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World/Nation Briefs April 5, 2010

| April 5, 2010 9:00 PM

9 rescued after 179 hours in flooded Chinese mine

XIANGNING, China - Nine miners were pulled to safety early Monday after spending more than a week trapped in a flooded coal mine in northern China, a rescue that had seemed beyond hope for days before crews heard someone tapping from deep underground.The first survivor was brought to the surface at 40 minutes past midnight Monday, 179 hours after the Wangjialing mine filled with water. A crowd of rescue workers, miners and security workers outside the entrance of the mine shaft clapped as the miners were carried out.

The nine men were among 153 trapped since March 28 when workers broke a wall into a water-filled abandoned shaft. China Central Television said more miners could still be alive, but did not give any details.State television showed the miners wrapped in blankets, placed in ambulances and rushed to a hospital where teams of doctors and nurses had been standing by for several days. Reporters who did not belong to state media were prevented from getting close to the site.

As they were taken into the hospital in Hejin city, about 30 miles (50 kilometers) from the mine, the miners' eyes were covered to shield them from the bright lights. Some were hooked up to intravenous drips.

Obama economic adviser predicts more job growth

WASHINGTON - A top adviser to President Barack Obama predicts positive job growth, but also says there's a "big hole" in the economy from job losses due to the recession.

Christina Romer, who heads the White House Council of Economic Advisers, says the latest jobs report shows solid employment growth even though temporary workers were a large part of the gain.About 162,000 jobs were added in March, the most created in nearly three years. But unemployment remains at 9.7 percent.

Romer says consumers still face "a lot of head winds" from the financial crisis with debt and credit difficulties making stronger job growth more difficult.Romer appeared Sunday on NBC's "Meet the Press."

Report: 2nd Moscow suicide bomber was teacher

MOSCOW - The second Moscow suicide bomber may have been a 28-year-old school teacher from the southern province of Dagestan, a Russian newspaper reported Sunday, quoting the woman's father as saying he recognized her in a photograph.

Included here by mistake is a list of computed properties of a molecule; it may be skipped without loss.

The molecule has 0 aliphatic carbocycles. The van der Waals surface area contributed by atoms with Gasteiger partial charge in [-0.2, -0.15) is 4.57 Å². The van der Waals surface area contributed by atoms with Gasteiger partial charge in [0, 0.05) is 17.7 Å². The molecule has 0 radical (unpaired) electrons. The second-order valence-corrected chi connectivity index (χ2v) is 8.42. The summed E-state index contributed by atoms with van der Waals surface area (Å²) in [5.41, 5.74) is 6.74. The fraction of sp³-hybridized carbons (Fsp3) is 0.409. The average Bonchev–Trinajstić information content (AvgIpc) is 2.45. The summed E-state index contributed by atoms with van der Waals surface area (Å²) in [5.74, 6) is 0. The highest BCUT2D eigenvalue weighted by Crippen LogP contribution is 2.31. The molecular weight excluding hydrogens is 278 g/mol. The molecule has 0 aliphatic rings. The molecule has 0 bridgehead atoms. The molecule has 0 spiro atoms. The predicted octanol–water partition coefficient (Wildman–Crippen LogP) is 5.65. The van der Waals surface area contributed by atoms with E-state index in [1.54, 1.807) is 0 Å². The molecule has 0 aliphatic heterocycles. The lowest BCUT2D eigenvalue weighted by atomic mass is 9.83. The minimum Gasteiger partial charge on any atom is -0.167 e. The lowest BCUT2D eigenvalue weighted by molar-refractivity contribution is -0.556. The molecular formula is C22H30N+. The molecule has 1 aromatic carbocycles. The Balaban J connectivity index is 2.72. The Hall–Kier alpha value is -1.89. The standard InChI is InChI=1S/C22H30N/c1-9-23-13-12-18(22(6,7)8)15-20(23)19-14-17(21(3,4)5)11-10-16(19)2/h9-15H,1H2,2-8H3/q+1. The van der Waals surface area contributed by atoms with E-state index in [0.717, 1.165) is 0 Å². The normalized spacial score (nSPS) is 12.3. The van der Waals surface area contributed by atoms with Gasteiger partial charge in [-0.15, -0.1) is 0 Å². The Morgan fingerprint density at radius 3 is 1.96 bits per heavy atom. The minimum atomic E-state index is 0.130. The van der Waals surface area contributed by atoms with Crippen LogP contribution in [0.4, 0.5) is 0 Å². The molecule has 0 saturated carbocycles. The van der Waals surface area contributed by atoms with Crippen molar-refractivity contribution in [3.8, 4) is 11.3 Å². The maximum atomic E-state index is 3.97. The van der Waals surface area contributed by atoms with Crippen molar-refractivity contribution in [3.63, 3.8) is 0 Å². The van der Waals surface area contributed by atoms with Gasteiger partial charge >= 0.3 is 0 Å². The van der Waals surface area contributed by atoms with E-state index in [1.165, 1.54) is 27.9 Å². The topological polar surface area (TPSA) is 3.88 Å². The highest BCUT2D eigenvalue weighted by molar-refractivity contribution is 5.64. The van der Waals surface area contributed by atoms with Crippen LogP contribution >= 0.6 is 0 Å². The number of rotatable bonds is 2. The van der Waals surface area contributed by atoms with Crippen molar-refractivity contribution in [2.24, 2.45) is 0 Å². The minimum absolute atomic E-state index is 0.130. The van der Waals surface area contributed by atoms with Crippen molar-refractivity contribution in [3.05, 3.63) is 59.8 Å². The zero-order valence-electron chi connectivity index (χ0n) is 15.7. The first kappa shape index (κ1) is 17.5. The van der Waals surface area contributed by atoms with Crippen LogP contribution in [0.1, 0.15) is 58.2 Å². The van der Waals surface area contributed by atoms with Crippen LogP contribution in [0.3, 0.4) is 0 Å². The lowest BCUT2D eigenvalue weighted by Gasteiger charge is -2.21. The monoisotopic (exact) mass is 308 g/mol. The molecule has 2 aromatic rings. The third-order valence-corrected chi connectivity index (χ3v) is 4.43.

Rasul Magomedov told Novaya Gazeta that an acquaintance sent him a photograph of the subway suicide bomber that has been widely circulated on the Internet."My wife and I immediately recognized our daughter Maryam," the newspaper quotes him as saying. "The last time my wife saw our daughter she was wearing the same red scarf as in the photograph."

Magomedov said his daughter, Maryam Sharilova, disappeared the day before the March 29 bombings that shocked Moscow, though he has no idea how she got to the city from their home in southern Russia.The attack by two female suicide bombers killed 40 rush-hour commuters and wounded at least 121.

Defense Minister prepares Germans for Afghan 'war'

BERLIN - Germany's defense minister on Sunday for the first time referred to military operations in Afghanistan as a war, while he promised to investigate a friendly fire clash that left six Afghan soldiers dead.Minister Karl-Theodor zu Guttenberg broke a government taboo on the politically charged word, preparing Germans to expect more fighting by telling reporters: "Even if not everyone likes it, regarding what happens in parts of Afghanistan, one can colloquially refer to it as war."

German politicians have stopped short of using the word to refer to military operations in Afghanistan for fear of generating even more public opposition to a mission that is already deeply unpopular.Some 4,000 German soldiers control the relatively peaceful north of Afghanistan, and 39 German soldiers have died in Afghanistan in the last nine years. Parts of the north have recently proven more volatile.

- The Associated Press

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